Worldbuilding for Retro Magic Realism: Part 1 — The Real World
While kicking around setting ideas for my new magic realism book, The Electric Girl, I realized pretty quickly I would be jointly creating two spaces. Firstly, a version of the world as I knew it (and I decided to indulge once more in my home region, BC’s Okanagan) in the late 1980s. Secondly, I would need brief glimpses at alternate dimensions. But since this is Part 1, let’s start with The Real World.
Can You Ever Go Home Again?
I sometimes wonder if the primary reason I write fiction is to find excuses to go home more often than I really can. And these days? Well, not many of us are going anywhere, so there’s an added layer of value to mentally retreating to home territory from time to time.
I’ve used the North Okanagan as the backdrop for Watching July and Best Laid Plans. I drew on settings from personal experience to both write what I knew and to offer Okanagan readers the novelty of seeing their own backyards in a fictional novel. When I was a little girl, any story I read set in British Columbia was usually in Vancouver, but even then, I felt more connected to the work. Like the feeling many of us get noticing Lower Mainland and Interior BC settings in contemporary film and television.
For The Electric Girl, I wanted to add one more element to the idea of going home. I wanted to go back in time as well. But don’t worry, there are zero spoilers below! It’s strictly shop talk.
When? The Summer of 1988
I chose the late 1980s for a simple reason; it was an idyllic period in my life and I have fond memories of being an outdoor kid in that time. And now having children of my own, handing down toys and ephemera, sparked a realization that visiting my personal past, and that time in general, was a positive experience. I can only hope that I was able to recreate 1988 well enough for that emotion to translate into a good feeling for my readers too.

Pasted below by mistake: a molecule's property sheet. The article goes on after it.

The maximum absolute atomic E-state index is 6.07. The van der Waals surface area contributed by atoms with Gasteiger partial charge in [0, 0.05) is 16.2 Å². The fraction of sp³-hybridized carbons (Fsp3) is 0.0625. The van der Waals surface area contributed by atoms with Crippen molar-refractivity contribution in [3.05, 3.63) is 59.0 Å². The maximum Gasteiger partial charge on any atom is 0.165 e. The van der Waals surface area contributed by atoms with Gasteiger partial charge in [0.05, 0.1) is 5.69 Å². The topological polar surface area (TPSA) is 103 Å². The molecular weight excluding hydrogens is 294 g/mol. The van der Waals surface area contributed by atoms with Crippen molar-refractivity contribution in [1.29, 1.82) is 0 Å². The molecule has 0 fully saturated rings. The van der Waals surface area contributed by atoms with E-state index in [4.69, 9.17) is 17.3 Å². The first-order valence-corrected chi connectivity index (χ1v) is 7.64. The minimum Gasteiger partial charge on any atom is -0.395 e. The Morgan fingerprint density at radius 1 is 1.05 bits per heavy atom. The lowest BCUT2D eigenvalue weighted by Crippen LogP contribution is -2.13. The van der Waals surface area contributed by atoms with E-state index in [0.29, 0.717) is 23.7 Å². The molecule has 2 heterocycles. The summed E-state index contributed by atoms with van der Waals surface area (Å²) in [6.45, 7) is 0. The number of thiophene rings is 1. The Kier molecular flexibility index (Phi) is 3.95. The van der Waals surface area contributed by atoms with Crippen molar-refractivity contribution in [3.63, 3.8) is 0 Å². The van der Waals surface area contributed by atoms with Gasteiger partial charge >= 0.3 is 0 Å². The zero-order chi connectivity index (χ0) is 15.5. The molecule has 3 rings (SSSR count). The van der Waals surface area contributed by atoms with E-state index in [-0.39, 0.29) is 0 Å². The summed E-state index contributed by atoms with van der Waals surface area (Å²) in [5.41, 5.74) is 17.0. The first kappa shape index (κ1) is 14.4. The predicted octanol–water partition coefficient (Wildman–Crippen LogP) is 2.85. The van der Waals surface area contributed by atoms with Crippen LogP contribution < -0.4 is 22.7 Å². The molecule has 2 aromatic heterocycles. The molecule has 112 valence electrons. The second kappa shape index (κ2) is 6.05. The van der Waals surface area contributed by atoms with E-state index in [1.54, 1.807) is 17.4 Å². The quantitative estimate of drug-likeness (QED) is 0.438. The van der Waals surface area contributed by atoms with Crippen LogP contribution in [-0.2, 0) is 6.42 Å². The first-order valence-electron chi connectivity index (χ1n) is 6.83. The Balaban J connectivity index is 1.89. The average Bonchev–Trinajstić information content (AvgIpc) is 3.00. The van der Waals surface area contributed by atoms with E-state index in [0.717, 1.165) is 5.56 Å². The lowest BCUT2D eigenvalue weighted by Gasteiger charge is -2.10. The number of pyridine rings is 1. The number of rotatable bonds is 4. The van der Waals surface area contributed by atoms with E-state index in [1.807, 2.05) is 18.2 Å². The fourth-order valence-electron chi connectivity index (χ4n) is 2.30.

Where? The Okanagan in BC
If you’ve visited the Okanagan, you know it’s beautiful, and to some extent, still unspoiled. Lakes give us beaches. Semi-arid hillsides give us orchards and vineyards. While the distance from major cities provides the experience of a slower pace — and this was much more pronounced in the 1980s and 90s.
The Okanagan has no overly dramatic landmarks beyond lovely vistas and perhaps the odd kitschy installation like Kelowna’s ogopogo statue or Penticton’s peach ice cream stand. Using a setting like this works well to create a relatable hometown atmosphere applicable to regions from central British Columbia all the way through the states of Washington, Oregon, and California.
What? Small Town & Rural Terrain
Rural living and being a part of a small community has instant appeals. Urbanites dreaming of a daily life that is simple and stress-free, surrounded by fresh air and friendly faces, might see small towns as attractive. And residents of small towns may want to see their unique landscapes represented in stories rather than the same big cities over and over.
However, small towns are often depicted in popular culture as clean, wholesome, and prosperous, further feeding into the idea that to escape the city is to escape corruption, poverty, and decay. Reality is more complicated though, and when you write a rural setting, you have to choose how much truth to include.
Small towns, until very recently, sometimes had insurmountable economic challenges tied to regional resources, weather, and vulnerability owing to reliance on a few key employers. And you expect to see (and be seen by) people you know when you run errands or dine out. That level of interconnection can feel welcoming or suffocating. Or both.
So, retro settings are not for everyone. Neither are small town lifestyles. But the magic of being inside a fictional world is that you can experience the charm of a place — like fresh cherries on tree branches and cycling along rural traffic-free roads — without making the commitment to live there.
Next time I talk about setting will be Part 2. That’s where it’ll get weird. I promise.